Opening a Door on a Life Dedicated to Improving Care

    • July 12, 2012

Remember what happens to Pip when a stranger tells him he has "great expectations" in the Charles Dickens novel with that title? That's me after my RWJF Investigator Award in 1994. Pip is snatched from disreputable surroundings (I was a journalist) and poverty (See: Journalists, Pay of), but despite his background he flourishes (successful author, scholar and consultant) when given encouragement and the means to make good.

My Investigator Award ranks up there with marriage, children, and a few similar items as one of the most important events in my life. But just as importantly, it opened the door for me to play a unique role in pushing to transform the practice of medicine for the better.

OK, unlike Pip, I wasn’t an orphan, just a guy with a BA (no graduate degrees) and a burning passion to expose the quality lapses in U.S. health care and show how they could be fixed. As the Investigator judges later confided, they took a chance on me, hoping I'd produce a book like Paul Starr's The Social Transformation of American Medicine. (So did Northwestern University, inviting me to be a visiting scholar.) Talk about great expectations!

To be fair, I'd been nominated three times for a Pulitzer Prize at the Chicago Tribune; had attended research meetings for years; and proposed a project that squarely fit the emphasis on cross-disciplinary work. Still, when I had to defend my research methods at the first Investigators meeting, I was shocked to discover academics could be as ruthless as journalists! (The judges later told me I passed their test—expectations again.)

I’d planned to write a book based on a series I'd done for the Trib, but that ended up playing just a small role. Instead, I was wrenched from my comfort zone. Determined to demonstrate to potential skeptics the depth of the problems, I researched original sources and the literature and conducted extensive site visits and interviews—an autodidact's PhD thesis. With a journalist's fervor, I added human interest stories to highlight the death toll from preventable errors, the lack of evidence-based medicine, and the potential of value purchasing and the power of the patient. All this years before those topics were popular.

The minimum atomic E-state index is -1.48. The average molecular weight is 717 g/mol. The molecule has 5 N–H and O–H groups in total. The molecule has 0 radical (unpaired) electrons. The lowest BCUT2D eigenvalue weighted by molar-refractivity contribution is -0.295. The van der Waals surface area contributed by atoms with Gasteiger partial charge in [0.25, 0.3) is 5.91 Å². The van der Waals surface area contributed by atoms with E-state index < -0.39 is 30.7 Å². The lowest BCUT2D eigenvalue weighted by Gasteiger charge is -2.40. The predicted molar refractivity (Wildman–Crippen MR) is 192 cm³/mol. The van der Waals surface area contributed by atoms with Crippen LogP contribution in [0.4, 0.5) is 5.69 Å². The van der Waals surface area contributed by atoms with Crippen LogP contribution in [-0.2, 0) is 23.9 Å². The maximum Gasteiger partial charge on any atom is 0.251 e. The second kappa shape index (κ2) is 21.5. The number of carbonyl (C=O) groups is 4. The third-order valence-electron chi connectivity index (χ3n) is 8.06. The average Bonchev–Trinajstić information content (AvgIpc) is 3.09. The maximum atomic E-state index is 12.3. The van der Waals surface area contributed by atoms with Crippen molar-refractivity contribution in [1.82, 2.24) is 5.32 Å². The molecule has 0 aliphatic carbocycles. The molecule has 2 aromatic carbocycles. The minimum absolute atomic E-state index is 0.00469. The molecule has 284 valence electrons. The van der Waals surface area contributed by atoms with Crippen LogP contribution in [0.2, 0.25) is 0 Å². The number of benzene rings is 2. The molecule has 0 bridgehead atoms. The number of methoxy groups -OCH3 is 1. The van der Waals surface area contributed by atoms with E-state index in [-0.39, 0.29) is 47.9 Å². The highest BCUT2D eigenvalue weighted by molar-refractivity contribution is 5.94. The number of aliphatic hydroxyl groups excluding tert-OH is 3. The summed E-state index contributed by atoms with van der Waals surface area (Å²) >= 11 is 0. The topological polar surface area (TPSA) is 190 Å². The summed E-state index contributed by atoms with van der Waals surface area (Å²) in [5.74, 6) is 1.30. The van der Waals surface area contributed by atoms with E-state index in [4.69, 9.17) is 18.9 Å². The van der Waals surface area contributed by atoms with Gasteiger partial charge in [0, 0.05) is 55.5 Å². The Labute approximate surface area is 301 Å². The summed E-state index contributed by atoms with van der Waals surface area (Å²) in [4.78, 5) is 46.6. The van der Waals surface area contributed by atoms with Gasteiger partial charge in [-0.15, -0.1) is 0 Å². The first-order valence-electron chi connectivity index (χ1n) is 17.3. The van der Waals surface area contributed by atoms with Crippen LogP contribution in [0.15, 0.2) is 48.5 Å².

I also made it clear that a cultural unwillingness to change, not technology, was the crucial barrier. Seeing good, caring doctors and administrators nonetheless overlook the evidence of unsafe and inappropriate care right in front of their eyes radicalized me. Over the past 20 years, my crusading in my book, other writing and speeches has helped radicalize others. I didn't win a Pulitzer like Starr, but Demanding Medical Excellence: Doctors and Accountability in the Information Age became a landmark book in the quality movement. It is taught in universities and has inspired community initiatives, changed individuals’ career choices and led to actions that saved lives. Great expectations, indeed.

I left journalism (I was ready) to become a consultant and am still adjunct faculty at Northwestern. I write and blog and remain involved in research as an author, reviewer and editorial board member. Since I don’t have to worry about tenure, grants or politics, I say out loud what others will only whisper, with seminal articles such as, “The Silence” or my later Health Affairs blog, “Why We Still Kill Patients.” RWJF helped change my life and others’ lives. And yet, most of the critical issues raised in Demanding Medical Excellence back in 1997 still remain.